Running in Circles

Science Nugget: April 28, 2000


In light of the fact that Yohkoh has been in orbit for nigh on 9 years now, it seems appropriate to ponder whether this instrument is going to hang tough for another solar cycle, or are we headed for a watery grave in the next 6 months? Not so long ago Yohkoh was predicted to have a remaining lifetime of either 2 years or 6 years, depending on how strong the solar maximum was. Why is that? Fortunately there's a rich and long-lived database of information to tell us all about this, so let's have a look.

The Solar Cycle

The first thing we'll do to avoid losing our readers is to delay the punch line until later, and first think about what the solar cycle looks like. In fact, over the last 40 years or so, solar activity (as defined by the 10.7 cm solar emission) looks like this:

The solar cycle, 1960-2000

The cycle peaks every 11 years or so. A full solar cycle is actually about 22 years, meaning we get two solar maxima per cycle. Now, let's expand the scale and look at the shorter period since Yohkoh launch in the latter half of 1991:

10.7 cm Flux during Yohkoh Mission

So its evident from this graph that we launched near solar maximum, and we're currently pretty darned close to another solar maximum. (Let the pundits decide if we've reached solar maximum yet or not. Or maybe relegate that to another nugget.) During solar maximum the Earth's atmosphere expands, since it is heated more by the X-rays that are so plentiful then. This, in turn, increases the drag on Yohkoh, which in turn slows down and slides into a lower orbit. If we do this long enough, of course, we'll go down the same road that SkyLab went down, e.g., into the Indian Ocean.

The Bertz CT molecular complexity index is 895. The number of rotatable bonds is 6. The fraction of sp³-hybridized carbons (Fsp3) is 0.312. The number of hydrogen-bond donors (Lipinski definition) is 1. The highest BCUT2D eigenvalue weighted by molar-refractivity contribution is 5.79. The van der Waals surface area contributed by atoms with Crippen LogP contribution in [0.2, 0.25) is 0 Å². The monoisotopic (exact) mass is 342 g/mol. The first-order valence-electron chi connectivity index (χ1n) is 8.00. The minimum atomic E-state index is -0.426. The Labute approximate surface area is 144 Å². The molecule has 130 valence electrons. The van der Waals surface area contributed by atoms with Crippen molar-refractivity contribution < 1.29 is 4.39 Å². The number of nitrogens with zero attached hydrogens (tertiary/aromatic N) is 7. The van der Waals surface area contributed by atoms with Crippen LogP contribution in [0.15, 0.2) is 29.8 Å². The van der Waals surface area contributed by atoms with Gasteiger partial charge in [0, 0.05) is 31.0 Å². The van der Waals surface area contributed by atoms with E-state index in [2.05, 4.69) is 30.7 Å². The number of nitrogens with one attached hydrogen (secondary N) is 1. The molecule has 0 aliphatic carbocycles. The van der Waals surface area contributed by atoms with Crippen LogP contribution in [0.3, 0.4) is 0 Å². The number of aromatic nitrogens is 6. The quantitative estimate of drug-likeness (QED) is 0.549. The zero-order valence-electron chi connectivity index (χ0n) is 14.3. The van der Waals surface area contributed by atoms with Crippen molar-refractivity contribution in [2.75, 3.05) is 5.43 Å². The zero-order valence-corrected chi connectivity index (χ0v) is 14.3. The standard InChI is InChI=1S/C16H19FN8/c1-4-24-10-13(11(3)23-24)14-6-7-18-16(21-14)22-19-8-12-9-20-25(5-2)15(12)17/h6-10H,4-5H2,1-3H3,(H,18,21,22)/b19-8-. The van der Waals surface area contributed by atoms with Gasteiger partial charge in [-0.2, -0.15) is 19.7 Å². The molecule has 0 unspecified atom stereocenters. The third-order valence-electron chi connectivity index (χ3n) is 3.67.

A satellite in trouble

The point is, the length of the orbit is dependent on solar cycle. This final graph cinches our story for yet another week:
Yohkoh and ASCA Orbit

This plot shows the orbital degradation of Yohkoh since launch. The degradation at solar maximum is evident, with our spacecraft taking a minor plunge both shortly after launch, cruising flat for many years, and then dipping again around mid-1999. For comparison, we include similar quantities for ASCA. Does it seem puzzling that ASCA started out higher than Yohkoh, but is apparently rapidly heading for a fiery grave? Puzzle you should. These graphs are actually plots of the height of the satellite above ground at the perigee of the orbit.

What's so special about the Yohkoh orbit?

Of the numerous bits of information included in the orbital elements described above, there will be nothing that explicitly shows the altitude of the satellite at apogee (far away) and perigee (real close). The relationship between these two values is hidden in the eccentricity of the orbit. A satellite in a nearly circular orbit will have an eccentricity of about 0. A satellite in a highly elliptical orbit (e.g. long and skinny) will have an eccentricity that is close to 1. The orbits of both Yohkoh and ASCA are "somewhat" elliptical. Yohkoh has a variation in altitude of nearly 250 km. ASCA, on the other hand, has a much more circular orbit, with a peak-to-peak variation of maybe 80 km:

"Eureka!", we proclaim: ASCA spends much more time down in the dregs of the Earth's atmosphere, where the atmospheric density tends to be higher (This time we're plotting the entire orbit, not just the height of perigee). Meanwhile, Yohkoh swoops through this atmospheric ghetto briefly and then heads back to more tenuous climes, extending the life of the orbit by a significant margin.

April 28, 2000
Brian Handy